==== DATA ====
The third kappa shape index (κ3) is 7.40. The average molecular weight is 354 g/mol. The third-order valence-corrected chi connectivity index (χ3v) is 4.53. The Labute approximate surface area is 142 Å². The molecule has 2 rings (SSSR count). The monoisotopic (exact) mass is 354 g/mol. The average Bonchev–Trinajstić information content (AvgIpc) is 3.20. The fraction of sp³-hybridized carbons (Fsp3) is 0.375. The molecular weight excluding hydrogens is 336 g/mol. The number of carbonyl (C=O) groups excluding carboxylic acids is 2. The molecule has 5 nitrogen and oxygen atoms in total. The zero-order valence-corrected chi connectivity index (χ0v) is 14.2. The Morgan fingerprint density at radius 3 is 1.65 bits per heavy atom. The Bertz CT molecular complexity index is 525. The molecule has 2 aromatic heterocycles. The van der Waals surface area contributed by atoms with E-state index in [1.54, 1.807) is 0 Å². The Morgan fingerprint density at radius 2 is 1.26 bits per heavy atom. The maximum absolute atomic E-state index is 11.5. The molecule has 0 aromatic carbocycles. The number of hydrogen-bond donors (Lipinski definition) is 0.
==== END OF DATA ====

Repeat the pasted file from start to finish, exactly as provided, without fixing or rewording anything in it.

The third kappa shape index (κ3) is 7.40. The average molecular weight is 354 g/mol. The third-order valence-corrected chi connectivity index (χ3v) is 4.53. The Labute approximate surface area is 142 Å². The molecule has 2 rings (SSSR count). The monoisotopic (exact) mass is 354 g/mol. The average Bonchev–Trinajstić information content (AvgIpc) is 3.20. The fraction of sp³-hybridized carbons (Fsp3) is 0.375. The molecular weight excluding hydrogens is 336 g/mol. The number of carbonyl (C=O) groups excluding carboxylic acids is 2. The molecule has 5 nitrogen and oxygen atoms in total. The zero-order valence-corrected chi connectivity index (χ0v) is 14.2. The Morgan fingerprint density at radius 3 is 1.65 bits per heavy atom. The Bertz CT molecular complexity index is 525. The molecule has 2 aromatic heterocycles. The van der Waals surface area contributed by atoms with E-state index in [1.54, 1.807) is 0 Å². The Morgan fingerprint density at radius 2 is 1.26 bits per heavy atom. The maximum absolute atomic E-state index is 11.5. The molecule has 0 aromatic carbocycles. The number of hydrogen-bond donors (Lipinski definition) is 0.